“He asked me what I was going to do after the Olympics. I told him, ‘I don’t know yet, but I got accepted to do my master’s degree, but I still need to figure out how I’m going to pay for school.’” 

The man asked if Souza had heard about an organization that gave scholarships to attend prestigious schools in the United States; he explained that the goal was for students to learn in the U.S., then come back to Brazil to make positive changes — and he encouraged Souza to apply. 

When the man gave Souza his number, “I was like, ‘Mmmm, OK, he’s trying to flirt with me.’ It was like 10 p.m., and a random guy. So I got his number, then I went back home, and I was like, ‘I’m not going to pay attention to this. I’m just going to ignore it.’ But I just could not ignore it.” 

Souza researched the organization online and found Fundaçäo Estudar was legitimate. But the information indicated the scholarships were meant to be used at Harvard and other prestigious universities for degrees in science, business administration and other core fields of study. 

“So I thought, ‘There’s no way I’m going to get a scholarship for sports industry management. There’s just no way. It doesn’t fit,’” Souza said. 

Still, she couldn’t let it go and she applied. After a long, seven-step selection process, Souza was notified that she was one of Fundaçäo Estudar’s scholarship recipients. 

“Eighty-five thousand people applied for the scholarship, and only 33 got selected,” she said, to more gasps of astonishment from the audience. 

Souza said she has a hard time believing her good fortune. 

“A random guy walking at night, going to a bus stop. What are the chances?” she wondered. 

Souza received $15,000 in June, and she’ll get another $15,000 next summer — about half the cost to attend Georgetown for two years.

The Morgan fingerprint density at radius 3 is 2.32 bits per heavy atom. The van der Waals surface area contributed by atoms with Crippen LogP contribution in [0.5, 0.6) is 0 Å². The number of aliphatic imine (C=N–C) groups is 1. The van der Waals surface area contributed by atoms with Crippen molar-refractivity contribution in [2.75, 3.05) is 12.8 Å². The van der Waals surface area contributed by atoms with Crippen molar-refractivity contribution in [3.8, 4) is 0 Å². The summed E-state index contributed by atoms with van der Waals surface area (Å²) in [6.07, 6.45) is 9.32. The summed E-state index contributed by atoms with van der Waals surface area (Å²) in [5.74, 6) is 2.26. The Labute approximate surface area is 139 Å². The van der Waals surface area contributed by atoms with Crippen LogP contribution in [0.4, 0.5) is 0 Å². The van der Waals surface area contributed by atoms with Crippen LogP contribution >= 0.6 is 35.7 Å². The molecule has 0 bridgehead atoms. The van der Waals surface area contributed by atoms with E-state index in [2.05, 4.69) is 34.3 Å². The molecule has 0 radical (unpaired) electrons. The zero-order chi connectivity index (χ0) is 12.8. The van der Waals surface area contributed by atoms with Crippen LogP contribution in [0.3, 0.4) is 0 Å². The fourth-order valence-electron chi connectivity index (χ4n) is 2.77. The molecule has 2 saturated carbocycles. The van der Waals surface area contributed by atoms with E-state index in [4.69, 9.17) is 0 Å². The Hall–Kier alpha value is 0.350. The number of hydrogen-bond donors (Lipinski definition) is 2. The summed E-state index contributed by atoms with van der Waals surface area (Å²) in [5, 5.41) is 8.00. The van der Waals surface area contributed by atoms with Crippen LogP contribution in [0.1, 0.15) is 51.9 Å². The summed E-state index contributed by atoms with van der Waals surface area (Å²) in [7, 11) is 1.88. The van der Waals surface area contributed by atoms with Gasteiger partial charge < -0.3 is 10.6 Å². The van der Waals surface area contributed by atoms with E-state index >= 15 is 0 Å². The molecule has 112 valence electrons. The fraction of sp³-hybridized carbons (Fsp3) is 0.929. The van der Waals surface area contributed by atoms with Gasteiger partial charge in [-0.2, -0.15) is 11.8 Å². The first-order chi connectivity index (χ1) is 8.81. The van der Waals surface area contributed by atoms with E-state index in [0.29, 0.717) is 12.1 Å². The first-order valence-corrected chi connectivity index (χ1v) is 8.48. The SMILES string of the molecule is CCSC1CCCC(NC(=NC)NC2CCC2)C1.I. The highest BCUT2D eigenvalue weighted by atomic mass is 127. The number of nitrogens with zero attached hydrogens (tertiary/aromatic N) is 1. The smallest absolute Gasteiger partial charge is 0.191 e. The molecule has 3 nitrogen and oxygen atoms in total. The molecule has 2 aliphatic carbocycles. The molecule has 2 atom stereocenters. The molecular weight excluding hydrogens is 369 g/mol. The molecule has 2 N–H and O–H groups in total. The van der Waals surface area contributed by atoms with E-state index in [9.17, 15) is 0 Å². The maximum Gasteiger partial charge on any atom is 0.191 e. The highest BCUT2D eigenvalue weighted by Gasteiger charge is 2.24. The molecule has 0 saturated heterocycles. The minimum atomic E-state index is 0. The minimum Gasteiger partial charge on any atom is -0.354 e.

“They don’t want to give you a full tuition. They want you to work for it as well,” she said of the Fundaçäo Estudar organization. 

Souza decided to use the scholarship money for her tuition this fall. She began at Georgetown in September. She’s been working three jobs to save up enough money to pay her tuition for the spring semester, which begins in January. 

“Right now, I’m working my butt off,” she said. 

But Souza’s not concerned about tuition for the spring 2019 semester. While the Georgetown master’s degree program typically takes two years to complete, “I’m planning to graduate in 1 1/2,” she said. 

The Harshes, Northwest College and Powell played important roles in Souza’s life, she said. 

“I was able to find some people here who actually helped me get where I am today, so I need to come back to see them,” she said. 

The Harshes were delighted to be with her again, and they arranged for Souza’s presentation at the Nelson House. 

Doug Harsh said he and Lisa enjoyed hosting Souza and other students from Brazil.

“They’re giving, caring, lovely and have good work ethics,” he said. “They don’t take anything for granted.

 They’ve fought for everything they get, and they deserve it.”